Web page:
MOTIS is a timetable and mobility information system.

You can find an introductory presentation of the Department of Algorithmics at the Darmstadt University of Technology at (German).

The following chapters point out all the unique features which, as far as we know, are not found in other systems.

Mathematical optimality is guaranteed

The basics of all commercial train and transport association systems on the market were founded in the 1980s. For those who remember, it was the time of the Intel 286 processor and the arrival to the market of the 386 -  the first processor for personal computer systems able to support real operating systems. Optimizing algorithms like a timetable information system faced massive problems with long and unacceptable computing times. Since computing times rise disproportionately with increases in the amount of data, developers had to be creative. Thus, they invented heuristics to control computing time. The quality was still good, but these solutions did not necessarily deliver optimal results.

When we tried to implement a commercial system for a large German public transport service provider, we found that setting all the parameters to control the heuristics became a puzzle that was too difficult to solve. This was particularly the case with regard to allowing for further functional development or large extensions of the timetable data.  The reason for this was partly because of the complexities resulting from side effects between different parameters which would not allow simple changes, such as improving quality at the expense of reducing performance.. During the process of making a large functional extension of the timetable information system for this particular customer, we came up with the idea of developing another timetable information system based upon the principle of diverse redundancy. We chose this approach because the optimality of the results of a complex system like a timetable information system based on heuristics cannot be proven. The new system aimed to show the potential for improvement of the commercial system.

One of the main targets therefore was to guarantee mathematical optimality without relying on the use of heuristics. Not even at the start of the  21st century was it possible to allow travellers to get an optimal result from an information query except at an unacceptable cost of computing. But this is not an issue which is relevant in the context of a quality assurance system. Today, Moore’s law remains as valid as ever. This means that mathematical optimality still requires comparably as much computing time but, in a commercial system, it is not really relevant any more since the price-performance ratio has changed drastically.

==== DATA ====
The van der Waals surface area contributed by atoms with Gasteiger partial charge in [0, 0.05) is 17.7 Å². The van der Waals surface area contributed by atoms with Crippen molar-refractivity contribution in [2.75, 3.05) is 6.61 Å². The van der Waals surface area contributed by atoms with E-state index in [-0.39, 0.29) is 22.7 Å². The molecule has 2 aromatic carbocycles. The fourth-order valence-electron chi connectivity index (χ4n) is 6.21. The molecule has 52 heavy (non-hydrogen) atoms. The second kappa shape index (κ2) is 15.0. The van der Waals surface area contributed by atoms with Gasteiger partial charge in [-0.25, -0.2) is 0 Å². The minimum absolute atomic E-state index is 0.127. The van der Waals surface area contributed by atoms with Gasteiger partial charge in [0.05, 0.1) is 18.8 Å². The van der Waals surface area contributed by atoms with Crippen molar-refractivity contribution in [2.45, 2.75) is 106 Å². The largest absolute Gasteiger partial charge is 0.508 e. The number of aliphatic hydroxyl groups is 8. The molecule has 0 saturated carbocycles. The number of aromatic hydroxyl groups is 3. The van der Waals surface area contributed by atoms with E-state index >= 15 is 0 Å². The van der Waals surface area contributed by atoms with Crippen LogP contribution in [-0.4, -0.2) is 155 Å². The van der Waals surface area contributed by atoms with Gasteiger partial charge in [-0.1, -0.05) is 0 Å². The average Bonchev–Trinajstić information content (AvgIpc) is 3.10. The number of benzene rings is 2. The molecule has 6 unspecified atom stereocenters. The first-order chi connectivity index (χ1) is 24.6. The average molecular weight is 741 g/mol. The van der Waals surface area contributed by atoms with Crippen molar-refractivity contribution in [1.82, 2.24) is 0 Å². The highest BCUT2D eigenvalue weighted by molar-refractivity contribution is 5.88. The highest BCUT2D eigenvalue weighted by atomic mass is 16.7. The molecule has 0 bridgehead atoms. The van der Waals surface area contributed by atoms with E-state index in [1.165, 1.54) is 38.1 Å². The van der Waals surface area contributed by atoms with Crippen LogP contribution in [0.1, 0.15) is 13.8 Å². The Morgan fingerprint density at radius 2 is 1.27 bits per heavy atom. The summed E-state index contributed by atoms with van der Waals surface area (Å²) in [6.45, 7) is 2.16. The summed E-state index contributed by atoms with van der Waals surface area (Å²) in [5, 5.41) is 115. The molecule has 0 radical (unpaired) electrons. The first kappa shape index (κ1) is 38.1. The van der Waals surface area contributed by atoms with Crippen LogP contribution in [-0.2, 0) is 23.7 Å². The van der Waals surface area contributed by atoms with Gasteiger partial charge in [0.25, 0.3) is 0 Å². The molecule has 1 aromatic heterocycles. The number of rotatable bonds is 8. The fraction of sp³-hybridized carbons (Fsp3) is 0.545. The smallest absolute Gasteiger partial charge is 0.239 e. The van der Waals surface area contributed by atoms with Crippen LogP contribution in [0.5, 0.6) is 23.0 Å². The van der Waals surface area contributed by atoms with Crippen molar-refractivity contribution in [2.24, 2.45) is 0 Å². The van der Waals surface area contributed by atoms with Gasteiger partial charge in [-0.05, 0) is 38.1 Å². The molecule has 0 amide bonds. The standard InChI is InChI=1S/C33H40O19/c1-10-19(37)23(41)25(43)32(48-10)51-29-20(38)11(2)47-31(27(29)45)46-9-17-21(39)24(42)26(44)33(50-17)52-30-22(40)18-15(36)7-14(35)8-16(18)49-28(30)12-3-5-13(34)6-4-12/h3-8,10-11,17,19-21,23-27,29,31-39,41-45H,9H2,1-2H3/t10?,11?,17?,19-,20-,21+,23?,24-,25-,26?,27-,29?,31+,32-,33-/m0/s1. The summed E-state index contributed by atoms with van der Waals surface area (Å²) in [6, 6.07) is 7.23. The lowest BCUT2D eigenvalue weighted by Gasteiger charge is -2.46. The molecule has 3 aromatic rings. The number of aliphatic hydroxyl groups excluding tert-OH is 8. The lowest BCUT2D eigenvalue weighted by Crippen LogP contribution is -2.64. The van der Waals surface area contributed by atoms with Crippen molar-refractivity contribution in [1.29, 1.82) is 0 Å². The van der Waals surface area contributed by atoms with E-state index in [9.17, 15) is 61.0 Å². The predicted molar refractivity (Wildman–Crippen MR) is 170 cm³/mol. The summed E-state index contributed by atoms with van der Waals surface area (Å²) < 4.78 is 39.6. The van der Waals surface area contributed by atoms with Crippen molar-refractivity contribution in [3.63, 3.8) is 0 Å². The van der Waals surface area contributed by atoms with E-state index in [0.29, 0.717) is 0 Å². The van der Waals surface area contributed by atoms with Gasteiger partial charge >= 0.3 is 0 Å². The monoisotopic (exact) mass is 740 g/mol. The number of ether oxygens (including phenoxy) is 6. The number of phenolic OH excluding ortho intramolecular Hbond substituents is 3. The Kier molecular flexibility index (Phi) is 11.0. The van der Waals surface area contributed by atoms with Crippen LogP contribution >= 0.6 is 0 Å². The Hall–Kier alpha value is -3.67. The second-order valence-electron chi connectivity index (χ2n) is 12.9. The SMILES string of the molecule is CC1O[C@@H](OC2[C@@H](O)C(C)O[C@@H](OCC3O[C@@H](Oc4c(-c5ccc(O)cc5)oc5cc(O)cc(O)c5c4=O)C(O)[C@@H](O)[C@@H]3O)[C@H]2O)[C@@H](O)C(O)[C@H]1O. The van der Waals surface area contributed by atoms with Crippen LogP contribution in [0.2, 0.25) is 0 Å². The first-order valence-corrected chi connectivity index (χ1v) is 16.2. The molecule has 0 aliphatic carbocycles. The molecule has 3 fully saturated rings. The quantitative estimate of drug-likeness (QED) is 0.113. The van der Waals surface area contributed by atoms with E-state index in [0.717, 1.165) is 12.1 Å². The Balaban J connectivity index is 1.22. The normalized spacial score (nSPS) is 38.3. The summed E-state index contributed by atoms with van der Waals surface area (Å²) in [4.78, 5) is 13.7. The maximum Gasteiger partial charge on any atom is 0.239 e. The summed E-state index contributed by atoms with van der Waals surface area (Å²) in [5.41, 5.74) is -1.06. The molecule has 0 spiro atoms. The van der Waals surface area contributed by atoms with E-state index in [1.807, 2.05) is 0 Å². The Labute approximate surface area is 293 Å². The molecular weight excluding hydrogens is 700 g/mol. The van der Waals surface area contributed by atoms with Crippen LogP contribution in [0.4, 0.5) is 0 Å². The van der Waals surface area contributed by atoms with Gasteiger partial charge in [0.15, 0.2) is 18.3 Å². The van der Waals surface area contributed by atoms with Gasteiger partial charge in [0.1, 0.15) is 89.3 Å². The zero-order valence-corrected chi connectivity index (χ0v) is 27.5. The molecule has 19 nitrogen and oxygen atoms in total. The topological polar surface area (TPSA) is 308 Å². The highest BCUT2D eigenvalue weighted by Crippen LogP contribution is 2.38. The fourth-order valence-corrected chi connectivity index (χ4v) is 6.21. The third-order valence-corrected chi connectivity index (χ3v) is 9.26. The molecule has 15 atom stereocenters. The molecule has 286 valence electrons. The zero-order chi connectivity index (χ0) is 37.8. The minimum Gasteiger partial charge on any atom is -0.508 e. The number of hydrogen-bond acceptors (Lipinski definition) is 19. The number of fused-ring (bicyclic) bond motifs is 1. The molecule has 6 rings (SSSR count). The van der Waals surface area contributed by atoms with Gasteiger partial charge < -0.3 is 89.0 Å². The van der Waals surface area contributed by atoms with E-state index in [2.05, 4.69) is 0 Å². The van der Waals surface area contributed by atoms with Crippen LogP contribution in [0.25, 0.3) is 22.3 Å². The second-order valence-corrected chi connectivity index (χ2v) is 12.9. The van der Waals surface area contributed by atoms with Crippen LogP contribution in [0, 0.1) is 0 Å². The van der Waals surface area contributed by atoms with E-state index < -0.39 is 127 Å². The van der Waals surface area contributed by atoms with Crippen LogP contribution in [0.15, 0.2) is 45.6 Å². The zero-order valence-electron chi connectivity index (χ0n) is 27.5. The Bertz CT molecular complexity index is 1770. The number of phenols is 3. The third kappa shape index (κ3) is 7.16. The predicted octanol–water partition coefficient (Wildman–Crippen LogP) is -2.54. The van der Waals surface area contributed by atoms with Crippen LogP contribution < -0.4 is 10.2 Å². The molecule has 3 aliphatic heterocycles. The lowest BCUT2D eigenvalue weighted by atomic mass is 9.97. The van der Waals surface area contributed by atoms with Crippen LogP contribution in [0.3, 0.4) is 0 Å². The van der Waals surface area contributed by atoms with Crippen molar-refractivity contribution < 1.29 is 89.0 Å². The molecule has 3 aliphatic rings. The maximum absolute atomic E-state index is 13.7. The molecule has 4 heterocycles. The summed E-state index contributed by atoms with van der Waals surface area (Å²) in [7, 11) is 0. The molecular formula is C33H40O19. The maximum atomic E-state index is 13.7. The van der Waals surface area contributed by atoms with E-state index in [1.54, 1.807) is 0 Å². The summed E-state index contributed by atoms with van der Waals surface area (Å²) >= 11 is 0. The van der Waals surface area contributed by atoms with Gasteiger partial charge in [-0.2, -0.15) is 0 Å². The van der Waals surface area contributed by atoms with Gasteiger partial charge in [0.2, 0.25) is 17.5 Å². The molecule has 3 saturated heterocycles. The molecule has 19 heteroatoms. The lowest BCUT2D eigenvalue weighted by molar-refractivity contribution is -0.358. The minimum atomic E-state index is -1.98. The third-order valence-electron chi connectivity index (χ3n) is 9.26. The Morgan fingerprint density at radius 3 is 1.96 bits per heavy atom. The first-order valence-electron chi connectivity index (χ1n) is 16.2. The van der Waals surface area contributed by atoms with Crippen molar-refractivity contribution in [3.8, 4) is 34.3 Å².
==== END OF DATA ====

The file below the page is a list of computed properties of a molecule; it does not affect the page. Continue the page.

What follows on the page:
Regarding MOTIS, we have done lots of research on acceleration techniques and have also tested heuristics with good results. MOTIS’s advantage, however, is that the quality of such an accelerated MOTIS could be tested by a non-accelerated MOTIS which guarantees optimality. This would mean that diverse redundancy was realized by MOTIS itself.


Multi-criteria search

During the mid-1990s, commercial timetable information systems were still designed to deliver only the fastest routes. But, with the spread of electronic timetable information systems as the base of ticketing for transport providers and travel agencies, it soon became obvious that only making the singe form of optimization does not satisfy the customers’ needs.

Except for offering the fastest routes, it was not possible to offer alternatives which, for instance, had less train changes with only a few more minutes of travel time. The routes offered were unnecessarily complicated, especially for disabled people, travellers with small children, or those carrying large baggage. The desire arose for “convenient” travel alternatives involving less train changes with not much longer travel time. And, of course, the desire for “inexpensive” alternatives was always present. Therefore, in ticket sales offices, either the specialised knowledge of the salesperson was used or simple “trial and error” was applied in order to find the least expensive travel alternative.. Classically, the enquiry was entered with the parameter “without ICE / IC” (ICE and IC are German high-speed train categories) in order to find less expensive connections with acceptably longer travel times. However, travellers may have other criteria to choose from as a result of their enquiry. How crowded is the train? Does it have air-conditioning? Does it have WiFi? Is there a restaurant / bistro? Can I reserve seats? Are there recreation areas? How reliable are my routes? Is the landscape interesting which I am going to travel through? Which journey has the least CO2 emissions?

For this reason, MOTIS, by its very nature, is designed to consider any number of search criteria. If we imagine each travel alternative as a vector representing several criteria, then, for instance, we can represent an itinerary as a vector with the following components: travel time, number of train changes and prices. For the computation of deliverable alternatives, the basic principle that applies is that one alternative will only repress another if it is better in one criterion but not worse for any other criterion. This basic principle has to be honed, of course, to ensure that the time of day and length of journey are within reasonable limits which are acceptable to the traveller.. For example, nobody would accept an extension of travel time from 2 to 3 hours only to avoid one change of train. Thus, it’s important to realise that the basic principle of MOTIS is its ability to include multiple criteria in a simple way.